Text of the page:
A number of types of cloudiness statistics for Weather Bureau stations in the southwestern United States are analyzed in terms of their implications for astronomical observatory site-selection. In all but one of the analyses, Yuma proves to be distinctly superior to other stations with respect to clearness of skies. Lack of nearby mountain peaks extending above haze and dust layers plus poor seeing due to inevitably high thermal instability throughout much of the year render the immediate vicinity of Yuma astronomically unattractive, however. Hence the difficult task of comparing the relative cloudiness of the region roughly concentric with Yuma is the practical problem confronting the astronomer seeking new observing sites. Inherent limitations in available types of meteorological observations are disctissed; but these limitations are not precisely defined, since they are not quantitatively known to the meteorologist at present. In view of these uncertain limitations in each individual type of data, the safest procedure becomes that of assembling all possible types of independently observed data and assessing the site problem in terms of the overall implications of all of these data. ~e present report consists chiefly in such an assembly and assessment of meteorological data. In addition, a review of past studies of the site-selection problem is given. It is concluded that during the winter half-year (more significant to astronomical observing than the sunnner half-year for night-duration reasons), the area extending out about 200 miles northeast and east of Yuma 1s the best portion of Arizona for observing sites. Sites in this area will have clearer winter skies than those over coastal southern California, and will: be somewhat superior to those north of the Mogollon Rim where more frequent migratory cyclonic storms increase the mean winter cloudiness to values higher than those found to the south. The southeastern corner of Arizona is unattractive in the summer rainy season (July-August) due to high-frequency of thunderstorms, and equally undesirable in summer is the whole Mogollon Rim whose thunderstorm frequencies are nearly as high, on the average, as those of extreme southeastern Arizona. A rapid westward diminution of summer thunderstorm activity across southern Arizona (due to upper-level flow conditions governing moisture distribution over the Southwest) makes summer conditions increasingly more favorable from Tucson westward to Yuma; and in the winter the entire border area west of Tucson to and beyond Yuma is quite favorable. Haze and dust tops average about 5000 to 6000 ft. msl. in winter and probably 8000 to 10,000 ft. msl. in summer in southern Arizona. Areas of agricultural cultivation, as the Salt River Valley area around Phoenix, have a locally severe transparency problem. The general altitude of the haze and dust layers plus other seeing difficulties leave only a few peaks in southwestern .Arizona as feasible sites. A peak at 5672 ft. in the Harquahalas and Kitt Peak (6875 ft.) in the Quinlans seems to offer the the meteorologically best possibilities in .Arizona. Several California peaks considered by Irwin may be almost as favorable as those in southwestern .Arizona, but no first-order Weather Bureau station data are available for those areas. However, the only peaks above 6000 ft. msl. in the area. west of Yuma are those just south of San Jacinto Peak and these ranges undoubtedly have about as high a winter cloudiness as San Diego, which proves to be distinctly higher than either Tucson or Yuma.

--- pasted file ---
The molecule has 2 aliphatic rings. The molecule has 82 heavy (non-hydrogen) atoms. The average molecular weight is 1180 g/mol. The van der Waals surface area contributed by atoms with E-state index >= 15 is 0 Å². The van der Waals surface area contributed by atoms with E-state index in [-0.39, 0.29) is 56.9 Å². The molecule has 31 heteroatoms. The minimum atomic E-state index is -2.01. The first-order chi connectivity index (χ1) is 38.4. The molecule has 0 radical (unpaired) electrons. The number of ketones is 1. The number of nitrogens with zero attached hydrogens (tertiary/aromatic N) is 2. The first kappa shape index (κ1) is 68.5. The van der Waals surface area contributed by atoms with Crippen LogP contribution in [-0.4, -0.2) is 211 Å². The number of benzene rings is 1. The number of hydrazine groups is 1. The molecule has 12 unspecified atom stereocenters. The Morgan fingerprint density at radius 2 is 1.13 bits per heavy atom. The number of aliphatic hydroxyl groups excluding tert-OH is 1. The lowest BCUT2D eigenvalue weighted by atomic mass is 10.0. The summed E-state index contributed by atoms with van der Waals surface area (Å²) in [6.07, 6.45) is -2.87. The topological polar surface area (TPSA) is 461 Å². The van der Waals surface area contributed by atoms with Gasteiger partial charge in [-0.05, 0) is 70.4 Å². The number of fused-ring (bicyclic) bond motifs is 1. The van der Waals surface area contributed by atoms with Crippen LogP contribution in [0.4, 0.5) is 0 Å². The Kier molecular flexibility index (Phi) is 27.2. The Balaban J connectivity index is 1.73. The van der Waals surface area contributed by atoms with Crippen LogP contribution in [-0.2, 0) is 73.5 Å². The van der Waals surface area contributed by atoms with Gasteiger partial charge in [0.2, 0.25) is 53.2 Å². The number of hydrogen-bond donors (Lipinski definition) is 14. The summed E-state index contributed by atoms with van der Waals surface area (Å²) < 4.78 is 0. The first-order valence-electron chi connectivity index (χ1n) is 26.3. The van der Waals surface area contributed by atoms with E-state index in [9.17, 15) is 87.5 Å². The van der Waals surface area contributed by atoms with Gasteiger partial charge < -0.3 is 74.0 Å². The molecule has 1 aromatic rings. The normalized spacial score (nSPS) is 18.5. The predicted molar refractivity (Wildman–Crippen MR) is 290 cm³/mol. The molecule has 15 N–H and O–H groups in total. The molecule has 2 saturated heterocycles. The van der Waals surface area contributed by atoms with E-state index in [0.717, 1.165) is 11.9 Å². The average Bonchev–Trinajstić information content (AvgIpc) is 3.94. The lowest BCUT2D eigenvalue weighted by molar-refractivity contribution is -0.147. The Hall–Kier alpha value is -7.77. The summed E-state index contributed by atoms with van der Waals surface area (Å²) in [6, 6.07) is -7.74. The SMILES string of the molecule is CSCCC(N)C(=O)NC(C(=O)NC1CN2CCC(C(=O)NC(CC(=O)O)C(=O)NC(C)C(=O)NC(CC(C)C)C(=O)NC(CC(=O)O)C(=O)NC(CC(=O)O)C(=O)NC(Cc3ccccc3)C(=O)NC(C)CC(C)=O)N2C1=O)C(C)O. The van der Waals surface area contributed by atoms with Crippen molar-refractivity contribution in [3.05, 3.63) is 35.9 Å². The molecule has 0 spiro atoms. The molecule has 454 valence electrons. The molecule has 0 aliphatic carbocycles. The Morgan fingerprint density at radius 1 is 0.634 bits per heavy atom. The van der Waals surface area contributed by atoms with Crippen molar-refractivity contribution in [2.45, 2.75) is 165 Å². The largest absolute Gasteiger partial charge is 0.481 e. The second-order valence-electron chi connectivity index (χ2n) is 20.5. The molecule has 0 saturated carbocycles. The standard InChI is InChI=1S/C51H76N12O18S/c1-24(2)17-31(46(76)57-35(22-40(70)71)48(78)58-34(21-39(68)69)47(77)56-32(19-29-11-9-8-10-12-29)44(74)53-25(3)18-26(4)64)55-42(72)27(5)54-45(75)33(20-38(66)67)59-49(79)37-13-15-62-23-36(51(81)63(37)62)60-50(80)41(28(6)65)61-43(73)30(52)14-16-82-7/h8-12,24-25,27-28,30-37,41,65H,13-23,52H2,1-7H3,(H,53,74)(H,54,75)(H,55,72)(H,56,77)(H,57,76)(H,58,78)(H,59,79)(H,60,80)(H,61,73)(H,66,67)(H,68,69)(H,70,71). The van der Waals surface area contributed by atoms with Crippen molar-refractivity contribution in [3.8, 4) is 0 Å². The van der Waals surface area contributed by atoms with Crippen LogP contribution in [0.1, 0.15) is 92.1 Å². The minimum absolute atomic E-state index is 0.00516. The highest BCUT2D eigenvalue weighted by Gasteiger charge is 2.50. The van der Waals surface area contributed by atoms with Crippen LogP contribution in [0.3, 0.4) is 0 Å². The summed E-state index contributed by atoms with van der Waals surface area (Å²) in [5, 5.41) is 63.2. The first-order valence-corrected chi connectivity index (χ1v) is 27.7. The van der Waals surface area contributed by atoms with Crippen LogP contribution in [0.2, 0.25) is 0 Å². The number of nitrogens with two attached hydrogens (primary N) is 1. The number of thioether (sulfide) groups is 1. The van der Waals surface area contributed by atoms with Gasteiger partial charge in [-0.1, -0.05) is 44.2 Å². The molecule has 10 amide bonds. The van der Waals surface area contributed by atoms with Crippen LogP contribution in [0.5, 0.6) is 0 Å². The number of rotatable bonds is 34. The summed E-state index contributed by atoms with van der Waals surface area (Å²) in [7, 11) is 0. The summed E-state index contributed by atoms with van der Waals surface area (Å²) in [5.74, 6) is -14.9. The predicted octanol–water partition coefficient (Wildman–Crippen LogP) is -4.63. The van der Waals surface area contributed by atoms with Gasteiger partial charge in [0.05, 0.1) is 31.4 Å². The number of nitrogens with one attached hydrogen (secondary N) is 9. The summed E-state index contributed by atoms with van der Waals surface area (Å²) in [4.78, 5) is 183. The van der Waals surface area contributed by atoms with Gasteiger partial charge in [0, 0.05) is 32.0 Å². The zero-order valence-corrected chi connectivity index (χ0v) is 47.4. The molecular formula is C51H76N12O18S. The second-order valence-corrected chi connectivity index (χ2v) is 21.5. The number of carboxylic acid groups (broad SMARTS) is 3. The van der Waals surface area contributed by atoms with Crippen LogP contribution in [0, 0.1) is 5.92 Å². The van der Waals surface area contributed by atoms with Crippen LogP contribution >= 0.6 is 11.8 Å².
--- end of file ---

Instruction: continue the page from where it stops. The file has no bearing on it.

• Cooperative Punchcard Climatological Program, First Annual Progress Report

      McDonald, James E.; Institute of Atmospheric Physics, The University of Arizona (Institute of Atmospheric Physics, University of Arizona (Tucson, AZ), 1955-11-15)
    • Cooperative Punchcard Climatological Program, Fourth Annual Progress Report

      Green, Christine R.; Institute of Atmospheric Physics, The University of Arizona (Institute of Atmospheric Physics, University of Arizona (Tucson, AZ), 1958-11-15)
    • Cooperative Punchcard Climatological Program, Second Annual Progress Report

      DesJardins, Robert B.; Institute of Atmospheric Physics, The University of Arizona (Institute of Atmospheric Physics, University of Arizona (Tucson, AZ), 1956-11-15)
    • Cooperative Punchcard Climatological Program, Third Annual Progress Report

      DesJardins, Robert B.; Institute of Atmospheric Physics, The University of Arizona (Institute of Atmospheric Physics, University of Arizona (Tucson, AZ), 1957-11-15)
    • Detection of Hail By Means of Doppler Radar

      Battan, Louis J.; Theiss, John B.; Institute of Atmospheric Physics, The University of Arizona (Institute of Atmospheric Physics, University of Arizona (Tucson, AZ), 1968-05-01)
      The doppler spectrum obtained by means of a vertically-pointing Xband pulsed doppler radar may yield information on the size distribution of hail in the free atmosphere. It is concluded that the quantity A in the size distribution curve for hail, N = N0-AD e is sometimes more than twice the values 2.27 or 2.93 cm -1 proposed by earlier investigators. It is also shown that when both rain and hail are present the variance of the 2 doppler spectrum may exceed 20 m2 sec-2.